Video conferencing app, Zoom has agreed to pay $85 million to settle claims that it lied about offering end-to-end encryption and gave user data to Facebook, Google and LinkedIn without the consent of users, thereby letting hackers disrupt Zoom meetings in a practice called “Zoombombing.”
A preliminary settlement filed on Saturday afternoon requires approval by U.S. District Judge Lucy Koh in San Jose, California. In addition to agreeing to an $85 million settlement, which could see customers receive a refund of either 15% of their subscription of $25 if the lawsuit achieves class-action status, Zoom will agree to changes designed to improve meeting security, bolster privacy disclosures, and safeguard consumer data.
An excerpt from the documents said, “All Class Members are eligible for payment, regardless of whether or not they paid for a Zoom account. Class Members who paid for an account will be eligible to receive 15% of the money they paid to Zoom for their core Zoom Meetings subscription during that time or $25, whichever is greater.”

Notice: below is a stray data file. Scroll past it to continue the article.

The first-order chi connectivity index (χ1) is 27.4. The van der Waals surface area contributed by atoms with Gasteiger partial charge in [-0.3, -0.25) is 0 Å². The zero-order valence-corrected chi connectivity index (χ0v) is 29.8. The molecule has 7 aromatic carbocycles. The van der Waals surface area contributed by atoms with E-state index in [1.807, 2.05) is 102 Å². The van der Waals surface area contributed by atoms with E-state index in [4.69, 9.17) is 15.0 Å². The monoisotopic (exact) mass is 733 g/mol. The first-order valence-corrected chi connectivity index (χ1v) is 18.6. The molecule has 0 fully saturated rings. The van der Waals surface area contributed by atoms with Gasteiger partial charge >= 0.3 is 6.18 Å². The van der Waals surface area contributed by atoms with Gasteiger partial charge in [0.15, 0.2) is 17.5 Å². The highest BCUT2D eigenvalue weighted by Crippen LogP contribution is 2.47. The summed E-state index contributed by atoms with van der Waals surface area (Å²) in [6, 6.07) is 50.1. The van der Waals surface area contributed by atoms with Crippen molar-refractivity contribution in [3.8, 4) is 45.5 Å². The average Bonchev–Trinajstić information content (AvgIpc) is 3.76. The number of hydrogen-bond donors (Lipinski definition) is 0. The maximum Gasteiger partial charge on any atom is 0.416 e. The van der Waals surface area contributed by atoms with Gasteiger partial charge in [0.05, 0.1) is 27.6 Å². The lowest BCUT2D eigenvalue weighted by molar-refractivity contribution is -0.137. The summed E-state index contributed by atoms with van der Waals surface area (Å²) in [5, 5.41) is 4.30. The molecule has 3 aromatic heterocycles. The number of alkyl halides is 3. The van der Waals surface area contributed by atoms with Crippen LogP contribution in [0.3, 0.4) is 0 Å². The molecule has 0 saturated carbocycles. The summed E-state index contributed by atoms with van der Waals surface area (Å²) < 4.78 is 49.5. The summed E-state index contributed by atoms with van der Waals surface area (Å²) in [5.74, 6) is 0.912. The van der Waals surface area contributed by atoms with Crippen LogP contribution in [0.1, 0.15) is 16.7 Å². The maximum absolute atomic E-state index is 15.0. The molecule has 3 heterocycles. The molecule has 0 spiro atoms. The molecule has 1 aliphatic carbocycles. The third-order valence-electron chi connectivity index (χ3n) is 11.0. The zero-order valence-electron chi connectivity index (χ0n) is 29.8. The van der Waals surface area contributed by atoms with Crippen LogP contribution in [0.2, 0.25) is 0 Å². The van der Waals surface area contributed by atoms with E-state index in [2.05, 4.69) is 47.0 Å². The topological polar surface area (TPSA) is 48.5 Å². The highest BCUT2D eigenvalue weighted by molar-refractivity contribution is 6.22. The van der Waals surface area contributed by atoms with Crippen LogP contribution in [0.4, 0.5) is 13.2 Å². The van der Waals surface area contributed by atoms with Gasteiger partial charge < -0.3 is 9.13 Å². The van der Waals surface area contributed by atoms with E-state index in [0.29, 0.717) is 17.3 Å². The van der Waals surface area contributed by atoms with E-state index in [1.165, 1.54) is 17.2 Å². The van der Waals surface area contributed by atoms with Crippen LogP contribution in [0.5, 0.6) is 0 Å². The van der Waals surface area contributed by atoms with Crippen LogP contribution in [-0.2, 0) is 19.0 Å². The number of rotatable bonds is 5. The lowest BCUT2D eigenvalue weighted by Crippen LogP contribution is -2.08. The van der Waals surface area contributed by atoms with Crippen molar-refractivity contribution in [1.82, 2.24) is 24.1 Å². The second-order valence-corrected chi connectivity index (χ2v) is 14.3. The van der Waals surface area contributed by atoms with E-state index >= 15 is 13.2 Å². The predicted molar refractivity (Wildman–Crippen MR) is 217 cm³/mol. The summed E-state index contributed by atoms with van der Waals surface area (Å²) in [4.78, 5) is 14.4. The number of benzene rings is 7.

Zoom also agreed to security measures including alerting users when meeting hosts or other participants use third-party apps in meetings and providing specialized training to employees on privacy and data handling.
The settlement also requires Zoom to not reintegrate the Facebook SDK for iOS into Zoom meetings for a year and will request that Facebook delete any U.S. user data obtained from the SDK. (ii) Develop and maintain, for at least three years, documented protocols and procedures for admitting third party applications for dissemination to users through Zoom’s “Marketplace.”
Zoom’s customer base grew rapidly since the Covid-19 pandemic forced more people to work from home.
The company had 497,000 customers with more than 10 employees in April 2021, up from 81,900 in January 2020.
What you should know
This is coming nine months after Zoom agreed to security improvements and a “prohibition on privacy and security misrepresentations” in a settlement with the Federal Trade Commission, but the FTC settlement didn’t include compensation for users.
Zoombombing is where outsiders hijack Zoom meetings and display pornography, use racist language or post other disturbing content.